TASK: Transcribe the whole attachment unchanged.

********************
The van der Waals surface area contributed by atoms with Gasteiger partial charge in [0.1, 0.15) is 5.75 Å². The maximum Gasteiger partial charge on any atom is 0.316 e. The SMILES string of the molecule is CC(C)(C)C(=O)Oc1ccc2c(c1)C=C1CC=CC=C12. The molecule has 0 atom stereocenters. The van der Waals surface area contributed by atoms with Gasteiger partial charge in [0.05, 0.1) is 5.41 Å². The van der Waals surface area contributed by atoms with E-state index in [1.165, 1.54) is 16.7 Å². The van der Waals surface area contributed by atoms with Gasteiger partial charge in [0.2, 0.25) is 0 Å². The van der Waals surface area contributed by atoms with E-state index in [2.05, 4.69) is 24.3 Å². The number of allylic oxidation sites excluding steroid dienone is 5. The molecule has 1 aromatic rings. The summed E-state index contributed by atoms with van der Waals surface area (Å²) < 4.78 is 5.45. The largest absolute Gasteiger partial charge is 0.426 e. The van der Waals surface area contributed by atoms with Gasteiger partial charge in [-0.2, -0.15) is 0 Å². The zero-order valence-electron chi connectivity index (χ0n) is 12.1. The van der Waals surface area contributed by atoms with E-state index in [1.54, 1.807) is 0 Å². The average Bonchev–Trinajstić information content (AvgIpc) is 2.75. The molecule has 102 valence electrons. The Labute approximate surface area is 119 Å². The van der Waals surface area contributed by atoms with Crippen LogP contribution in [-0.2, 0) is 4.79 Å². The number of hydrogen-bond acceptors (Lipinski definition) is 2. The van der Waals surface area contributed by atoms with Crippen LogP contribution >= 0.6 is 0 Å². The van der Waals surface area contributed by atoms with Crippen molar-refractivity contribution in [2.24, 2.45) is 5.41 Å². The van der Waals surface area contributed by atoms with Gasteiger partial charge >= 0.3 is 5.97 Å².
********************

The van der Waals surface area contributed by atoms with Gasteiger partial charge in [0.1, 0.15) is 5.75 Å². The maximum Gasteiger partial charge on any atom is 0.316 e. The SMILES string of the molecule is CC(C)(C)C(=O)Oc1ccc2c(c1)C=C1CC=CC=C12. The molecule has 0 atom stereocenters. The van der Waals surface area contributed by atoms with Gasteiger partial charge in [0.05, 0.1) is 5.41 Å². The van der Waals surface area contributed by atoms with E-state index in [1.165, 1.54) is 16.7 Å². The van der Waals surface area contributed by atoms with Gasteiger partial charge in [0.2, 0.25) is 0 Å². The van der Waals surface area contributed by atoms with E-state index in [2.05, 4.69) is 24.3 Å². The number of allylic oxidation sites excluding steroid dienone is 5. The molecule has 1 aromatic rings. The summed E-state index contributed by atoms with van der Waals surface area (Å²) < 4.78 is 5.45. The largest absolute Gasteiger partial charge is 0.426 e. The van der Waals surface area contributed by atoms with Gasteiger partial charge in [-0.2, -0.15) is 0 Å². The zero-order valence-electron chi connectivity index (χ0n) is 12.1. The van der Waals surface area contributed by atoms with E-state index in [1.54, 1.807) is 0 Å². The average Bonchev–Trinajstić information content (AvgIpc) is 2.75. The molecule has 102 valence electrons. The Labute approximate surface area is 119 Å². The van der Waals surface area contributed by atoms with Crippen LogP contribution in [-0.2, 0) is 4.79 Å². The number of hydrogen-bond acceptors (Lipinski definition) is 2. The van der Waals surface area contributed by atoms with Crippen LogP contribution >= 0.6 is 0 Å². The van der Waals surface area contributed by atoms with Crippen molar-refractivity contribution in [2.24, 2.45) is 5.41 Å². The van der Waals surface area contributed by atoms with Gasteiger partial charge >= 0.3 is 5.97 Å².